By David Brand
Peggy Herrera was arrested on Aug. 25 after she called 911 to request help for her son, Justin, who was experiencing a mental health crisis. Herrera said she stood in front of the door when cops arrived. The NYPD said she tried to stop them from entering the Jamaica home once Justin had calmed down. They cuffed her.
Advocates and at least one local lawmaker say Herrera’s arrest highlights severe problems in the way the NYPD handles calls for people experiencing mental and emotional disturbances. Cops, they argue, are not the appropriate people to address a mental health crisis
Herrera joined members of the organization VOCAL-NY and Assemblymember Catalina Cruz Oct. 11 on the steps of the Queens Criminal Courthouse, where Herrera is charged with obstructing governmental administration.
“On that day, my son needed a social worker, not uniformed officers with guns,” she said. “On that day we needed to remove stigma and utilize compassion.”
Herrera called on the Queens District Attorney to drop the charges against her. The DA’s office said it does not comment on pending cases.
She and other advocates at the rally also called on the City Council to reform EDP response policy so that police officers are not the first and often only people who arrive on the scene.
Herrera said she did not to to block the officers from the 103rd Precinct from entering the home and instead tried to talk with them. The cops, however, say they told her they had to enter the home once they responded to a 911 call for an emotionally disturbed person, or EDP. Their behavior — a consequence of New York City and NYPD policy — put her and her son at risk, she said.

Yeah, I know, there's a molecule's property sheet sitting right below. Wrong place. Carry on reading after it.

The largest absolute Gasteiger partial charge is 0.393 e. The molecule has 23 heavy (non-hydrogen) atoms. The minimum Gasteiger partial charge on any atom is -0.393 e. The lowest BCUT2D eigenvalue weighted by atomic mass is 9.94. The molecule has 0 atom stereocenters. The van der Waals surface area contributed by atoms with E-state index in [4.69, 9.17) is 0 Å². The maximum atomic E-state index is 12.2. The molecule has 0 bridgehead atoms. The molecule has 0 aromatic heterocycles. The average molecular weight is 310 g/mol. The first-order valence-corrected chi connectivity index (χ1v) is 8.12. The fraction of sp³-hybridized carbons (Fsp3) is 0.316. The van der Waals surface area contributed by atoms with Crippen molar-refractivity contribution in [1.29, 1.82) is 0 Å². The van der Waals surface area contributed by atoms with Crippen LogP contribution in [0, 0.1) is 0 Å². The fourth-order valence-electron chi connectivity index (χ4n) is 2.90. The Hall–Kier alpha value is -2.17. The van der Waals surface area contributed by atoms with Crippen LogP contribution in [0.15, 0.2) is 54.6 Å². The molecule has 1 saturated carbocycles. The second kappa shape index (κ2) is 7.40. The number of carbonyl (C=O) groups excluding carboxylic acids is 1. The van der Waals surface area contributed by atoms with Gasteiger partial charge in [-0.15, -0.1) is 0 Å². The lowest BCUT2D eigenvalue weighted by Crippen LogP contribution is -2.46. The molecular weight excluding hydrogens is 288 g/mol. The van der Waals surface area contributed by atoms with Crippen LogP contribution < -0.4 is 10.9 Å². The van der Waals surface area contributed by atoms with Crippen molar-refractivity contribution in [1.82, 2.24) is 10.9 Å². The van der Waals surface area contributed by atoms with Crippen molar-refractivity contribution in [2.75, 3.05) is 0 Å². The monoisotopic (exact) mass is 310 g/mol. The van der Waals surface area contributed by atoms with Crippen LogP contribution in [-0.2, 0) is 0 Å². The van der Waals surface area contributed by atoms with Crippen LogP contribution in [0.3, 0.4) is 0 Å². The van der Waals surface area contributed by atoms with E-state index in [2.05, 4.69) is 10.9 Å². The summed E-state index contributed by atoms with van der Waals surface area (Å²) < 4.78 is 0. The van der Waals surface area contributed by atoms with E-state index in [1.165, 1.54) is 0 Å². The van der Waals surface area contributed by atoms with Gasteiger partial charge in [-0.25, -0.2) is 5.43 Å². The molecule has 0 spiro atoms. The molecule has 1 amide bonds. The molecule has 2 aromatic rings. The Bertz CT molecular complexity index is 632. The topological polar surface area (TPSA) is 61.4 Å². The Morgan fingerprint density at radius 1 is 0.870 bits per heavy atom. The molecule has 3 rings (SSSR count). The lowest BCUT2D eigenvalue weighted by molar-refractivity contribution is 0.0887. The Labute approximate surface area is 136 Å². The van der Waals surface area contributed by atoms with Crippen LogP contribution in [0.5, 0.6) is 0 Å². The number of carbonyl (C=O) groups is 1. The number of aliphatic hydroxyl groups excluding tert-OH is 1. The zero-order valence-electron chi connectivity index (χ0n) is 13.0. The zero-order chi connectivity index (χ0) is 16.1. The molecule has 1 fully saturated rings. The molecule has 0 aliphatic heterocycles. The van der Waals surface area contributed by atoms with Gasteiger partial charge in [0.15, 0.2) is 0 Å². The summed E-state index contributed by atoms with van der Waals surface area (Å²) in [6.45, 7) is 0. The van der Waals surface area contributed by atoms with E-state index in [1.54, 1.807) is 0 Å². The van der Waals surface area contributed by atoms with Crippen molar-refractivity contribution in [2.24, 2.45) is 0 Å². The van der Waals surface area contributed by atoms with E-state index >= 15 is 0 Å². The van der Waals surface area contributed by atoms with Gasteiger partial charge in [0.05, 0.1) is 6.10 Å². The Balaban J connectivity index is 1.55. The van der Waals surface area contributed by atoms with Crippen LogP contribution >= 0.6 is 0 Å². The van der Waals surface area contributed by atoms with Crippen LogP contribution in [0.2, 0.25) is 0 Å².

“It’s absurd that someone be criminalized for seeking help for a loved one,” she said.
The NYPD did not respond to request for more information about EDP policy, and instead sent a summary of their response and Herrera’s attest.
After the Emergency Services Unit arrived, Herrera “stepped in front of the door and began to scream and refused to move and allow officers to perform their lawful duties to provide proper aid to the male inside,” the NYPD said. “She continued to ignore officer’s orders, and was taken into custody.”
There were 31,701 EDP calls made across Queens last year, compared to 23,185 in 2014, according to data obtained by THE CITY in March. The NYPD recorded 179,569 total EDP calls citywide in 2018.
Numerous New Yorkers have died in the course of police officers responding to EDP calls, including high-profile incidents. Police shot and killed a Brooklyn man after his mother called 911 seeking help because he was acting erratically in 2016. Another man died inside his Bronx home after police tasered him in 2015.
In September, Public Advocate Jumaane Williams called on the city to create a new emergency number that people can call to get help for people experiencing mental health crises.
Cruz echoed the call for supportive services for people in mental health crises.
“Peggy needed help. Her son needed help. Instead, the response they received left her with a possible criminal record and her son without the help he desperately requires, Cruz said.
“I urge my colleagues at the city level to support the creation of an agency equipped to respond in instances like these, with trained mental health professionals, able to provide people with the help they need,” she added. “Not police officers. Not police force. Not the criminal justice system.”
This story has been updated to clarify that Herrera disputes the NYPD’s sequence of events. She said she stood in front of the door to the apartment and officers physically moved her shortly after arriving.